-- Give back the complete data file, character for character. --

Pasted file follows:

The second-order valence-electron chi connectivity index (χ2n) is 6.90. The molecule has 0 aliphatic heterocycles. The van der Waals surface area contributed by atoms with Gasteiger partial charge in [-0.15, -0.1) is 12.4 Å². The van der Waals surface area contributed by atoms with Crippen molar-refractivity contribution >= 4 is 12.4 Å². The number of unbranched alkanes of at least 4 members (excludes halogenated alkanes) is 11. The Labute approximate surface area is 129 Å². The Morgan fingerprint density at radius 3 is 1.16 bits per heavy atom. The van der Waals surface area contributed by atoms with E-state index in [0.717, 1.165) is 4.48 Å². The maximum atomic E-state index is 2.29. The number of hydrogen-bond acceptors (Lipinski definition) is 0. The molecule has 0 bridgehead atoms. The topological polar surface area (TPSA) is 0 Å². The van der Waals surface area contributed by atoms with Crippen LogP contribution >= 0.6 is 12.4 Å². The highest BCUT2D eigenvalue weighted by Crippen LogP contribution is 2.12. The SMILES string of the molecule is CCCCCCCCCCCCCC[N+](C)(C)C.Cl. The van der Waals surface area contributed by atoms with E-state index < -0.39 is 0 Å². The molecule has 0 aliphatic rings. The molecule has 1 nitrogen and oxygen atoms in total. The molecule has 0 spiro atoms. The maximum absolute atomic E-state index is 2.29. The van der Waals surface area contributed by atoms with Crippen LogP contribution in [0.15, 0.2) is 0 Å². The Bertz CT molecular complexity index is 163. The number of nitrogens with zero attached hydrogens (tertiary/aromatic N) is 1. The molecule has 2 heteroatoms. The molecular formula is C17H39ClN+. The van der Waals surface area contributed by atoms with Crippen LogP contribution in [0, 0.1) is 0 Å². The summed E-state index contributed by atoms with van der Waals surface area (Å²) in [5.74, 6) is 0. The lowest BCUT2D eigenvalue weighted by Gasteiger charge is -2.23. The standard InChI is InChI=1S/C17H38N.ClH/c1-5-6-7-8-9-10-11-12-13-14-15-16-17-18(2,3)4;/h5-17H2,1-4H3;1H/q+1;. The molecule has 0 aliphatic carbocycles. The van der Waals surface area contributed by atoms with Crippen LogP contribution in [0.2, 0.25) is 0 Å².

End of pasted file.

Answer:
The second-order valence-electron chi connectivity index (χ2n) is 6.90. The molecule has 0 aliphatic heterocycles. The van der Waals surface area contributed by atoms with Gasteiger partial charge in [-0.15, -0.1) is 12.4 Å². The van der Waals surface area contributed by atoms with Crippen molar-refractivity contribution >= 4 is 12.4 Å². The number of unbranched alkanes of at least 4 members (excludes halogenated alkanes) is 11. The Labute approximate surface area is 129 Å². The Morgan fingerprint density at radius 3 is 1.16 bits per heavy atom. The van der Waals surface area contributed by atoms with E-state index in [0.717, 1.165) is 4.48 Å². The maximum atomic E-state index is 2.29. The number of hydrogen-bond acceptors (Lipinski definition) is 0. The molecule has 0 bridgehead atoms. The topological polar surface area (TPSA) is 0 Å². The van der Waals surface area contributed by atoms with Crippen LogP contribution >= 0.6 is 12.4 Å². The highest BCUT2D eigenvalue weighted by Crippen LogP contribution is 2.12. The SMILES string of the molecule is CCCCCCCCCCCCCC[N+](C)(C)C.Cl. The van der Waals surface area contributed by atoms with E-state index < -0.39 is 0 Å². The molecule has 0 aliphatic rings. The molecule has 1 nitrogen and oxygen atoms in total. The molecule has 0 spiro atoms. The maximum absolute atomic E-state index is 2.29. The van der Waals surface area contributed by atoms with Crippen LogP contribution in [0.15, 0.2) is 0 Å². The Bertz CT molecular complexity index is 163. The number of nitrogens with zero attached hydrogens (tertiary/aromatic N) is 1. The molecule has 2 heteroatoms. The molecular formula is C17H39ClN+. The van der Waals surface area contributed by atoms with Crippen LogP contribution in [0, 0.1) is 0 Å². The summed E-state index contributed by atoms with van der Waals surface area (Å²) in [5.74, 6) is 0. The lowest BCUT2D eigenvalue weighted by Gasteiger charge is -2.23. The standard InChI is InChI=1S/C17H38N.ClH/c1-5-6-7-8-9-10-11-12-13-14-15-16-17-18(2,3)4;/h5-17H2,1-4H3;1H/q+1;. The molecule has 0 aliphatic carbocycles. The van der Waals surface area contributed by atoms with Crippen LogP contribution in [0.2, 0.25) is 0 Å².